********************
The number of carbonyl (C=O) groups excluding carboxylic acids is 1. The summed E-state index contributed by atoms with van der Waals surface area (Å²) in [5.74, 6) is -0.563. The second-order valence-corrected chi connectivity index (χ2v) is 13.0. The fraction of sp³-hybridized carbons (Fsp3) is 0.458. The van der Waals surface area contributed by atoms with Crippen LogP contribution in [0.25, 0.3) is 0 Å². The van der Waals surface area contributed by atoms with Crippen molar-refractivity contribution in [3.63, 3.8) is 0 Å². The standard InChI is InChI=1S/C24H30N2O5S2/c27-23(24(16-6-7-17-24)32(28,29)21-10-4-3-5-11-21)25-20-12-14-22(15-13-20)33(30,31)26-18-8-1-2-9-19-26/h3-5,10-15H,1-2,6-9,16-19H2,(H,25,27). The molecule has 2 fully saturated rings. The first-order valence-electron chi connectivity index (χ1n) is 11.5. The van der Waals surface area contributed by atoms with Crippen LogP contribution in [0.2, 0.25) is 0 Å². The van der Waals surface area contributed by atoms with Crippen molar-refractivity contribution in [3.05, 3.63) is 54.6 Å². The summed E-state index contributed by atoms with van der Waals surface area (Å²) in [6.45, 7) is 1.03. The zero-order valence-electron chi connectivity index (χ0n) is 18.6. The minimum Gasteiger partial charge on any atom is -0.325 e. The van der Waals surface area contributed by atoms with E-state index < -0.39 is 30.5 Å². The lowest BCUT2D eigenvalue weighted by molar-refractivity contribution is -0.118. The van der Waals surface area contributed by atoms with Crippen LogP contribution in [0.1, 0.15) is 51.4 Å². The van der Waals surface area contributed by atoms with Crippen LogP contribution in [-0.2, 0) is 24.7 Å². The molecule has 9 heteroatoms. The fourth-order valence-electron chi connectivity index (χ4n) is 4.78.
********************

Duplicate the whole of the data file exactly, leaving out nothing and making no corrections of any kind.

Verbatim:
The number of carbonyl (C=O) groups excluding carboxylic acids is 1. The summed E-state index contributed by atoms with van der Waals surface area (Å²) in [5.74, 6) is -0.563. The second-order valence-corrected chi connectivity index (χ2v) is 13.0. The fraction of sp³-hybridized carbons (Fsp3) is 0.458. The van der Waals surface area contributed by atoms with Crippen LogP contribution in [0.25, 0.3) is 0 Å². The van der Waals surface area contributed by atoms with Crippen molar-refractivity contribution in [3.63, 3.8) is 0 Å². The standard InChI is InChI=1S/C24H30N2O5S2/c27-23(24(16-6-7-17-24)32(28,29)21-10-4-3-5-11-21)25-20-12-14-22(15-13-20)33(30,31)26-18-8-1-2-9-19-26/h3-5,10-15H,1-2,6-9,16-19H2,(H,25,27). The molecule has 2 fully saturated rings. The first-order valence-electron chi connectivity index (χ1n) is 11.5. The van der Waals surface area contributed by atoms with Crippen LogP contribution in [0.2, 0.25) is 0 Å². The van der Waals surface area contributed by atoms with Crippen molar-refractivity contribution in [3.05, 3.63) is 54.6 Å². The summed E-state index contributed by atoms with van der Waals surface area (Å²) in [6.45, 7) is 1.03. The zero-order valence-electron chi connectivity index (χ0n) is 18.6. The minimum Gasteiger partial charge on any atom is -0.325 e. The van der Waals surface area contributed by atoms with E-state index < -0.39 is 30.5 Å². The lowest BCUT2D eigenvalue weighted by molar-refractivity contribution is -0.118. The van der Waals surface area contributed by atoms with Crippen LogP contribution in [0.1, 0.15) is 51.4 Å². The van der Waals surface area contributed by atoms with Crippen LogP contribution in [-0.2, 0) is 24.7 Å². The molecule has 9 heteroatoms. The fourth-order valence-electron chi connectivity index (χ4n) is 4.78.